The Church is often obsessed with presentation and appearances. If we look good and say the right thing in just the right way, if we make people feel good about themselves then surely they will come to church.

John the Baptist didn’t subscribe to that theory. He looked rough, he must have smelt bad and he had a great way with words:

“You brood of vipers!”

And yet, for all that, the people went out to him to be baptized.  Why?  Because through all his coarseness he utters the seductive promise that has a mesmeric effect.

He tells the people, ‘you can begin again, you can change; it is not all hopeless; you can pick yourself up and start over.’ The past cannot be erased, it cannot be made to disappear, but it can be refashioned, it can be healed, damaged beauty can receive a new design.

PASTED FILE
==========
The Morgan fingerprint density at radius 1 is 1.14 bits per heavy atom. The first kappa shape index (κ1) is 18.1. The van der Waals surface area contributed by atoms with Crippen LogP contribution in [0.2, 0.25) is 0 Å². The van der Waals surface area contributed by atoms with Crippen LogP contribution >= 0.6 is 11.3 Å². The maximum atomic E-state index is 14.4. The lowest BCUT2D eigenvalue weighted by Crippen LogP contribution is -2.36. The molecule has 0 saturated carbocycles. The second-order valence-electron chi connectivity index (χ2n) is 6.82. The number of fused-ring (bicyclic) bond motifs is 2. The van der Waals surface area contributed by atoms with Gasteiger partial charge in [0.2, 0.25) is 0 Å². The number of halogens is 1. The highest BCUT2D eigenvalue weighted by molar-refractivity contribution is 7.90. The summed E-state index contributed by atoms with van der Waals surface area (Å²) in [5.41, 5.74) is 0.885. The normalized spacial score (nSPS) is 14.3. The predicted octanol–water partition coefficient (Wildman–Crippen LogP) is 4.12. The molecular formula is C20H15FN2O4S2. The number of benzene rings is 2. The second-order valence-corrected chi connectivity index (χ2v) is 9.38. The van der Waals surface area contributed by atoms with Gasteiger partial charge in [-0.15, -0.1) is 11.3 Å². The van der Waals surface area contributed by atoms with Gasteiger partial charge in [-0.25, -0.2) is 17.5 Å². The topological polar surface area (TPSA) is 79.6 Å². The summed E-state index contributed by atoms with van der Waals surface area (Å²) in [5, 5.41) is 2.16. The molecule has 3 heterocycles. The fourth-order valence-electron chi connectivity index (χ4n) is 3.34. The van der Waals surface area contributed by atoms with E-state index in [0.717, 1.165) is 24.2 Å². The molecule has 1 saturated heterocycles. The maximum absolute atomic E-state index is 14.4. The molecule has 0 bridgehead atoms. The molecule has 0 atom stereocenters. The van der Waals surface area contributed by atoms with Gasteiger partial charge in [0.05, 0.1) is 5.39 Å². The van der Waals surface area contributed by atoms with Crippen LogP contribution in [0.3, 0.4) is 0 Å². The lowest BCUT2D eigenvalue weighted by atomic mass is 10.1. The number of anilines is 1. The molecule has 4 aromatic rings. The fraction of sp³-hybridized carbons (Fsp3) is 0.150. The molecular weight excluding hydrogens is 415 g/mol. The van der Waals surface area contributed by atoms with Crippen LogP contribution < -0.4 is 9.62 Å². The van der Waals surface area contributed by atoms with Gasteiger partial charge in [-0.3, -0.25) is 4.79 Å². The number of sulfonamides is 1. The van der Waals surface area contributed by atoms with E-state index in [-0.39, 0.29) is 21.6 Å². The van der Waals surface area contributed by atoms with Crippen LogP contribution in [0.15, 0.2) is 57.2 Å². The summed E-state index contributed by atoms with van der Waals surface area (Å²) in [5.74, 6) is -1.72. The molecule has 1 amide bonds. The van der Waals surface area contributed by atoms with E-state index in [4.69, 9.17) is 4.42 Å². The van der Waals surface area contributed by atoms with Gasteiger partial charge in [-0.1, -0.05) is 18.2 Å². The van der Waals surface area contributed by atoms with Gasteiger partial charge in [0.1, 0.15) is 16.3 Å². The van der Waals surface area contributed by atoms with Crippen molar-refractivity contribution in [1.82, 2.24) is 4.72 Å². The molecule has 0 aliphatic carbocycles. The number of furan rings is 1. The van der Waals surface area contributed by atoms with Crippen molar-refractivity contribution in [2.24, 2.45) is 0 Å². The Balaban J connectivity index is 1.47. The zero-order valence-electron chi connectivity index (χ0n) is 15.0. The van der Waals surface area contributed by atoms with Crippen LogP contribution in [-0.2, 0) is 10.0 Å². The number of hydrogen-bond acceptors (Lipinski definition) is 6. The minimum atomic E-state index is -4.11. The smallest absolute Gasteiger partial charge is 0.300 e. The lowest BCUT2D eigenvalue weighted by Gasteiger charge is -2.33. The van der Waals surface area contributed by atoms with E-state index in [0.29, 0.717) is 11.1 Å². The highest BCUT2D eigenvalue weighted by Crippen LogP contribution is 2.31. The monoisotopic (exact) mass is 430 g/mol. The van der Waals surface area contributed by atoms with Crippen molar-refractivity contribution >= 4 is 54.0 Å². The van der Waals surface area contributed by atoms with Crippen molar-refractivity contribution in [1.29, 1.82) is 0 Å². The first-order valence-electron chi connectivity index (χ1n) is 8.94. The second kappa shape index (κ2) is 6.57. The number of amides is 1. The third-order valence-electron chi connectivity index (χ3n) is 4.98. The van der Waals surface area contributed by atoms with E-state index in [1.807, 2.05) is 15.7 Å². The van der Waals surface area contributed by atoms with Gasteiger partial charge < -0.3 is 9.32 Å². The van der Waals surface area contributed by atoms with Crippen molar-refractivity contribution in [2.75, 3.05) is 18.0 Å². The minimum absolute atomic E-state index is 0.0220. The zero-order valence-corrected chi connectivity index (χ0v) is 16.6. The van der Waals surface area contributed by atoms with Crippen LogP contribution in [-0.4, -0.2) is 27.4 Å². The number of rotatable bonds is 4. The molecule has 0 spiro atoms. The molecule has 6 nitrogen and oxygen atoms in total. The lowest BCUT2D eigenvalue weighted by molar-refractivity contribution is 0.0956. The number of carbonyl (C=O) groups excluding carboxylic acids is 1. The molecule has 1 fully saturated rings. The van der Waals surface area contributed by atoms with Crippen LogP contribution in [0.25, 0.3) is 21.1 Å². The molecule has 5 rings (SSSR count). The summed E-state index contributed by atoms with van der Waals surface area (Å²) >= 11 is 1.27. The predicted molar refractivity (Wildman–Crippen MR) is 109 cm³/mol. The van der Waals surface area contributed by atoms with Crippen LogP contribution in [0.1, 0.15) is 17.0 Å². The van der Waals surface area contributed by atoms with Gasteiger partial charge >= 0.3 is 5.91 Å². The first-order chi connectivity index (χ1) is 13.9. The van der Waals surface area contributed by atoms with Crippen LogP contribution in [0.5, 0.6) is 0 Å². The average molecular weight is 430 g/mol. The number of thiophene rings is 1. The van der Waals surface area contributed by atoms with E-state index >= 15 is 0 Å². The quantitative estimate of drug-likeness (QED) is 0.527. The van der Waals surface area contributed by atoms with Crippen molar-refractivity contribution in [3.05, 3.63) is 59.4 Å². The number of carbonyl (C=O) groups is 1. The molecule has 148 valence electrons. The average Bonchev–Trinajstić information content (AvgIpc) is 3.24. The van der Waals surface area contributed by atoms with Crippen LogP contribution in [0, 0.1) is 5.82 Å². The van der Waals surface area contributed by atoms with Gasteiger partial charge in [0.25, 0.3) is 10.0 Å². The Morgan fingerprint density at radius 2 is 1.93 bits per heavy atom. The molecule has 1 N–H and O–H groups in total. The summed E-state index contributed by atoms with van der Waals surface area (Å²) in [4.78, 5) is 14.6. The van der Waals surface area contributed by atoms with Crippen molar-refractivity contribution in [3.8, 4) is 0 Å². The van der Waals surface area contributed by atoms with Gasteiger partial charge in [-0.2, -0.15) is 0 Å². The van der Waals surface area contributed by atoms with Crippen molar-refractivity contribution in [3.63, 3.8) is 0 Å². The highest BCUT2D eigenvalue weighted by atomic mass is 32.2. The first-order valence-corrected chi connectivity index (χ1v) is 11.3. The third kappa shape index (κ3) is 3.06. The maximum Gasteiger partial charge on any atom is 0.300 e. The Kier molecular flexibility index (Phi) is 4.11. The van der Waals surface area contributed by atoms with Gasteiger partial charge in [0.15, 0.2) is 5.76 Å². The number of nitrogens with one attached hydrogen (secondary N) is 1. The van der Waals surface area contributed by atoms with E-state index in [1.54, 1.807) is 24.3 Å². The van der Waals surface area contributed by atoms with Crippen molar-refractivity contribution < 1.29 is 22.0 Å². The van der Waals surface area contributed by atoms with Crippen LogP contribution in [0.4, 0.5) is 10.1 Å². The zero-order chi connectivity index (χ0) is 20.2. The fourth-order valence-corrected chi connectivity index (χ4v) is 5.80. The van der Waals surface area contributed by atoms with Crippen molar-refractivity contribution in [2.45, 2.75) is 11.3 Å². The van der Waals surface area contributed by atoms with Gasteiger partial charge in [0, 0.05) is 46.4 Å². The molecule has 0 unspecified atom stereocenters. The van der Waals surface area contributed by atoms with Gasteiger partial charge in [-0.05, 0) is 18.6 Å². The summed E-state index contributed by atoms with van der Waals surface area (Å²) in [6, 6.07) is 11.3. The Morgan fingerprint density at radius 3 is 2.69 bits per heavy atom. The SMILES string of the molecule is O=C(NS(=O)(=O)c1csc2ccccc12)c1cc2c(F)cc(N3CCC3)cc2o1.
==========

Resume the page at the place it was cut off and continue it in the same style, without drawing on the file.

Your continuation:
Sometimes, as Christians in an increasingly secular world, our experience is not so different from those who flocked into the wilderness. If we want to begin again, if we want to respond to the voice which calls us to repentance, we have to become resident aliens, internal exiles. That experience can hit us hard. We are not used to it. At times in the past we enjoyed belonging. To be a Christian was to be a conformist.  Now to be a Christian is to be a rebel or even a prophet in a world which does not want to hear, for example, that God calls us to be so much more than compliant consumers and that there are values that surpass price.

Those who went out into the wilderness, believing in John’s promise of beginning again, took up the cross of exile, of not belonging. They went in search of truth even to admitting the truth about themselves: they confessed their sins.